Some of Detroit's Major Miracle Makers
How many people does it take to make a miracle – especially a Detroit miracle?
In Les Ward's definition, it takes about 84. Eighty four dynamic, daring and adventuresome people. The kind of people who believe in what I describe as my mother's motto: Lead, follow or get out of the way.
Ward is what he describes as an advertising photographer. I call him a man with an excellent eye, a persuasive temperament and some good ideas. After all, he talked some of the region's most reclusive and exclusive characters into giving him an hour of their time…and, even more importantly, some of their words.
The result is “MyTown Miracles: Portraits of Possibility,” a book that combines photos of these 84 do-gooers and a paragraph or two from each about why they do what they do for and around Detroit. Who agreed to be in the book? There's car guys like Bob Lutz, Bill Ford Jr., Roger Penske. There's business leaders and politicians like Dave Bing, Matt Cullen, John Hantz and Phil Cooley. There's religious leaders such as Cory J. Chavis and Rev. Faith Fowler. There's art mavens like Graham Beal, Jeff Daniels, David DiChiera, Tyree Guyton. Then there are the grass-roots champions like Grace Lee Boggs, Ismael Ahmed, Larry Mongo.
You don't know some of those names? Better pick up a copy of the book. And a percentage of the money raised through your purchase will go back to help COTS (the Coalition On Temporary Shelter). Nice, huh?
Some background: Les Ward came up with the book idea when he was in a coaching class on self-expression and leadership for Landmark Education. Everyone in the class had to do a “community project.” He decided to use his skills as a shutterbug to make a difference.
At first, he wanted to find 20 “unstoppable” Detroit leaders. He would snap a few pix, hang them in a gallery and be done with it. He had some contacts, so Ward figured he could get a celebrity or two. Two years later...It took months to get Bill Ford Jr., for example. Other times, he got lucky. With Bob Lutz, Ward was promised 20 minutes and ended up watching the veteran car guy hold court for triple that. It never hurts that the photo of Lutz is simply stunning, making him like James Bond, hanging out in his airplane hanger in front of a Stingray.
“People made calls, and one thing led to another,” Ward said.
Then, the economy tanked. Suddenly, these power brokers weren't so accessible anymore. The car guys? They were in Washington D.C. doing these Congressional hearings or something. You know. But Ward kept plugging away. He got a great spot to show off his work during the Auto Show at Cobo Center. Then he got some nice press from The Detroit News and The Detroit Free Press. The number of people he photographed jumped from 20 to 68 to 84.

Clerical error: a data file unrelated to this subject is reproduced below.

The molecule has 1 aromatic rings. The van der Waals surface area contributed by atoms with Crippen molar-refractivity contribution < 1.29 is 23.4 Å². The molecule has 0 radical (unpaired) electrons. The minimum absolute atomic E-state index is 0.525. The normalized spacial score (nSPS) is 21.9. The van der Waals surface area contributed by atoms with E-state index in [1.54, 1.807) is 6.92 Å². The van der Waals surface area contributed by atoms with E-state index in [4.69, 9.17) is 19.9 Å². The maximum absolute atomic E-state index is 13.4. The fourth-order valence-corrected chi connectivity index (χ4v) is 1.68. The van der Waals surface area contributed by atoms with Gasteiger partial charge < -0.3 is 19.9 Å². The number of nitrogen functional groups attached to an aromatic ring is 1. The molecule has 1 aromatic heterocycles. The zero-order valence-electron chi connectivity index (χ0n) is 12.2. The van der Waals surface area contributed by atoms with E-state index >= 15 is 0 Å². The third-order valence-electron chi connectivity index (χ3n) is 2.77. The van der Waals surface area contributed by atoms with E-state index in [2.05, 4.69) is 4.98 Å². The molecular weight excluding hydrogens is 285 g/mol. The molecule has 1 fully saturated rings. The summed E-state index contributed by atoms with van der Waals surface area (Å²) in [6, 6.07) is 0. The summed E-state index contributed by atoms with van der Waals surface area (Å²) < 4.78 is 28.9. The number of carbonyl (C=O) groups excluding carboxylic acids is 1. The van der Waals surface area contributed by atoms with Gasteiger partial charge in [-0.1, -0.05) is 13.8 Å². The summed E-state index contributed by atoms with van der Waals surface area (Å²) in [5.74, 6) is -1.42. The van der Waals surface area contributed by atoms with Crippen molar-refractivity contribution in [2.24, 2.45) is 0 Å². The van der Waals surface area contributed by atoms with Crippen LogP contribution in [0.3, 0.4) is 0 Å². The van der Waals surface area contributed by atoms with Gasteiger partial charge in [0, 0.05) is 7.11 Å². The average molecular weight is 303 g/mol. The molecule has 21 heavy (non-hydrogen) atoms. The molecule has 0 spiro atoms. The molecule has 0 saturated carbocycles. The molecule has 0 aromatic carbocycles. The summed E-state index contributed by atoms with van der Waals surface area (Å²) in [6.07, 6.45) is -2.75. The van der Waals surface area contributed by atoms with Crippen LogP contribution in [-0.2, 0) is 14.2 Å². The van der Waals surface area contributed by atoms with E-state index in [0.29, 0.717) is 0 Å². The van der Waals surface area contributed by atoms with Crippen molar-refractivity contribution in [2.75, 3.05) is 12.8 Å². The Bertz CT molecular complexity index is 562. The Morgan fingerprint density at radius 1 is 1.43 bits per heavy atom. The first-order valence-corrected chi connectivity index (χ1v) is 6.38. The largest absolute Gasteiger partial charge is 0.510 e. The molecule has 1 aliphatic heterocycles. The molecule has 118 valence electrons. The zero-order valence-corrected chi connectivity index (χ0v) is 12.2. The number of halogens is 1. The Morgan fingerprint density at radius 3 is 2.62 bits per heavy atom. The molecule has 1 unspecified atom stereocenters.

Ward made it even better – he asked every one of his subjects to write up how they felt about their work and their city. No media hype, no canned copy. This had to be genuine and from the heart. He even sent back work when Ward felt it wasn't sincere enough. And those unstoppable people actually stopped what they were doing and got serious. “It's not about a press release. It's about them,” Ward said.
Thanks to this book – and others, like “Lost Detroit” and “Reimagining Detroit” – the city has given some recognition to its great champions and received some good press. I'm happy to highlight these and any other books that tell our story in a way that helps, not hinders. These are people who truly could live anywhere, Ward notes. And they all chose to live in and around Detroit.
I leave you with one more Ward quote. I think it's pretty fitting:
“I've almost moved to LA a couple of times. I'm an automotive and lifestyle photographer, and that might be a better fit for me,” Ward said. “But I've lived here my whole life. I've traveled all around the country and I've always liked being here. … It's not a book necessarily about Detroit. It's about the transformation all urban areas all over the world must make. It's 84 conversations about being in action now.”
First edition copies may be purchased by e-mailing: firstname.lastname@example.org.
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